The Blessing of Tears

Why there is healing power in weeping.

I have just finished reading the late Alice Miller’s book The Drama of the Gifted Child. In it she explores the lifetime damage adults may cause infants and children by abusing and disrespecting them, either physically or psychologically.

A detail of a weeping woman from the painting “The Brawl” by Georges de la Tour (1593-1652).

This abuse can be very subtle. It occurs, she says, whenever parents manipulate their children to meet the parents’ emotional needs rather than the child’s. As a protection, children learn to stifle their own emotions, emotions that create anxiety in their parents. Those stifled emotions get stored in the body. As the child grows into adulthood, the repressed feelings can then feed both grandiosity and depression.

The aim of therapy, she writes, is not to correct the past, but to enable the patient both to confront his history and grieve over it.* That can free us from troubling emotions. What is freeing is facing and accepting the truth about our lives.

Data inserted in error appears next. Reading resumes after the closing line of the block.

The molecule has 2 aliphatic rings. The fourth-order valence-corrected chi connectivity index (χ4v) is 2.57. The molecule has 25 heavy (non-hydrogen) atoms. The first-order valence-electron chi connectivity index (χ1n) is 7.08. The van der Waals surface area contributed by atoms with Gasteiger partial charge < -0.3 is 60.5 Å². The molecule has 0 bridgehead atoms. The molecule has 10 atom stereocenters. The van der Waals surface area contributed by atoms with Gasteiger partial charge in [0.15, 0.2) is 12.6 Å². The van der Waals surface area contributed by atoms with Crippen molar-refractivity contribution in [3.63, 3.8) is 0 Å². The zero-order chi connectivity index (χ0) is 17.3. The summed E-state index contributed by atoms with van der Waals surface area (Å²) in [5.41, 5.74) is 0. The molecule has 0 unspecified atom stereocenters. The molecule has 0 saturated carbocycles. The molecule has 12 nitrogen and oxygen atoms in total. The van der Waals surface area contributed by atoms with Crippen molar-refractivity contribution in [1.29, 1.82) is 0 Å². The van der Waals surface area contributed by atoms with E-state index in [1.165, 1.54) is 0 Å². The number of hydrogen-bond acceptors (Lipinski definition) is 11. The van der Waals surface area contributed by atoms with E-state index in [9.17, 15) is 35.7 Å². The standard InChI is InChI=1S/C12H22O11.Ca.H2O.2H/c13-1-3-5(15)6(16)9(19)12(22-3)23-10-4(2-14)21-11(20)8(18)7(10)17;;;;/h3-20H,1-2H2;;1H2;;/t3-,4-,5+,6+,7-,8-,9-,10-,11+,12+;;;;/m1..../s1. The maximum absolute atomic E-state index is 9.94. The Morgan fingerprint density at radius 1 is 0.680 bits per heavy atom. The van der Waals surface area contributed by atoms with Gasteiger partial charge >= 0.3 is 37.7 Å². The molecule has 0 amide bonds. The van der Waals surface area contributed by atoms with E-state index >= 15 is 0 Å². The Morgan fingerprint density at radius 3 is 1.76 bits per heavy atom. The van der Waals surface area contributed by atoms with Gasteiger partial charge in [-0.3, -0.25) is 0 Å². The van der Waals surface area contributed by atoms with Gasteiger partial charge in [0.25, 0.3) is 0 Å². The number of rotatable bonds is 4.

What caught my special attention in this book is the emphasis Miller places on the healing power of mourning. We cannot go back and change the past. What has happened in the past, especially if it represents a deep loss or something profoundly damaging, has happened. We cannot change that. What we as adults can do is mourn. This can release us from the emotions that our loss has caused.

The Theme of Mourning in the Bible

I found this an insight. It brought to mind the frequent references to mourning that we find throughout the Bible, especially in the Old Testament. One of the most vivid is the story of King David mourning the death of his son Absalom told in 2 Samuel 18.

His son has attempted a coup d’état against his father. David’s general Joab slays Absalom after battle. A messenger brings the good news to David. To the dismay of his court, David sinks into an inconsolable lament:

O my son Absalom,

my son, my Absalom!

Would I have died instead of you,

O Absalom, my son, my son! (2 Samuel 18:33)**

The Old Testament book of Lamentations is one long poetic lament over the Babylonian destruction of the city of Jerusalem in 586 B.C. The poet says of the city:

She weeps bitterly in the night,

with tears on her cheeks…. (Lamentations 1:2)

The Psalms are also filled with songs of lament. They in fact outnumber psalms of praise and joy. They carry many references to weeping, like these lines from Psalm 126:

Restore our fortunes, O LORD,

            like the watercourses in the Negeb.

May those who sow in tears

            reap with shouts of joy.

Those who go out weeping,

            bearing the seed for sowing,

shall come home with shouts of joy,

            carrying their sheaves. (Psalm 126:4-6)